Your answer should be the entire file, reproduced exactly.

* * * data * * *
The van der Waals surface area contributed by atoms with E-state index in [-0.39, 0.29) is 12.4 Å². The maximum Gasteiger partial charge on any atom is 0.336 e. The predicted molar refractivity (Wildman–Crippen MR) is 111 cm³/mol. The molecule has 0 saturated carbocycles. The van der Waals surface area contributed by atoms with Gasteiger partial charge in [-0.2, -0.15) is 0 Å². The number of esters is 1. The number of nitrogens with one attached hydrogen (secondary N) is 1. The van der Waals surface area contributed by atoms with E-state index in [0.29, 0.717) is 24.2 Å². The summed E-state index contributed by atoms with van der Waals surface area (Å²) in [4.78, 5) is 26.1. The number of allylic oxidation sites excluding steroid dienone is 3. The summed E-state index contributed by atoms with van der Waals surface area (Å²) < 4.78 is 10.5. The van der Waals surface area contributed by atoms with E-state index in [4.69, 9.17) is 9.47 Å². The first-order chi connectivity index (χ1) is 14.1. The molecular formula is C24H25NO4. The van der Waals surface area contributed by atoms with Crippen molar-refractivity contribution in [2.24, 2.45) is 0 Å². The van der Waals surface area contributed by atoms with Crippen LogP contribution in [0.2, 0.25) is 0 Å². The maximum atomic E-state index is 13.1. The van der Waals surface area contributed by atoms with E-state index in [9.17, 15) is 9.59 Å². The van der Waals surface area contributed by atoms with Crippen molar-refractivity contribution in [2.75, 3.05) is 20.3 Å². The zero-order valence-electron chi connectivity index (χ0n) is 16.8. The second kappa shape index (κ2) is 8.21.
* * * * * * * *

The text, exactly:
The van der Waals surface area contributed by atoms with E-state index in [-0.39, 0.29) is 12.4 Å². The maximum Gasteiger partial charge on any atom is 0.336 e. The predicted molar refractivity (Wildman–Crippen MR) is 111 cm³/mol. The molecule has 0 saturated carbocycles. The van der Waals surface area contributed by atoms with Gasteiger partial charge in [-0.2, -0.15) is 0 Å². The number of esters is 1. The number of nitrogens with one attached hydrogen (secondary N) is 1. The van der Waals surface area contributed by atoms with E-state index in [0.29, 0.717) is 24.2 Å². The summed E-state index contributed by atoms with van der Waals surface area (Å²) in [4.78, 5) is 26.1. The number of allylic oxidation sites excluding steroid dienone is 3. The summed E-state index contributed by atoms with van der Waals surface area (Å²) < 4.78 is 10.5. The van der Waals surface area contributed by atoms with E-state index in [4.69, 9.17) is 9.47 Å². The first-order chi connectivity index (χ1) is 14.1. The molecular formula is C24H25NO4. The van der Waals surface area contributed by atoms with Crippen molar-refractivity contribution in [2.24, 2.45) is 0 Å². The van der Waals surface area contributed by atoms with Crippen LogP contribution in [0.2, 0.25) is 0 Å². The maximum atomic E-state index is 13.1. The van der Waals surface area contributed by atoms with E-state index in [9.17, 15) is 9.59 Å². The van der Waals surface area contributed by atoms with Crippen molar-refractivity contribution in [2.75, 3.05) is 20.3 Å². The zero-order valence-electron chi connectivity index (χ0n) is 16.8. The second kappa shape index (κ2) is 8.21.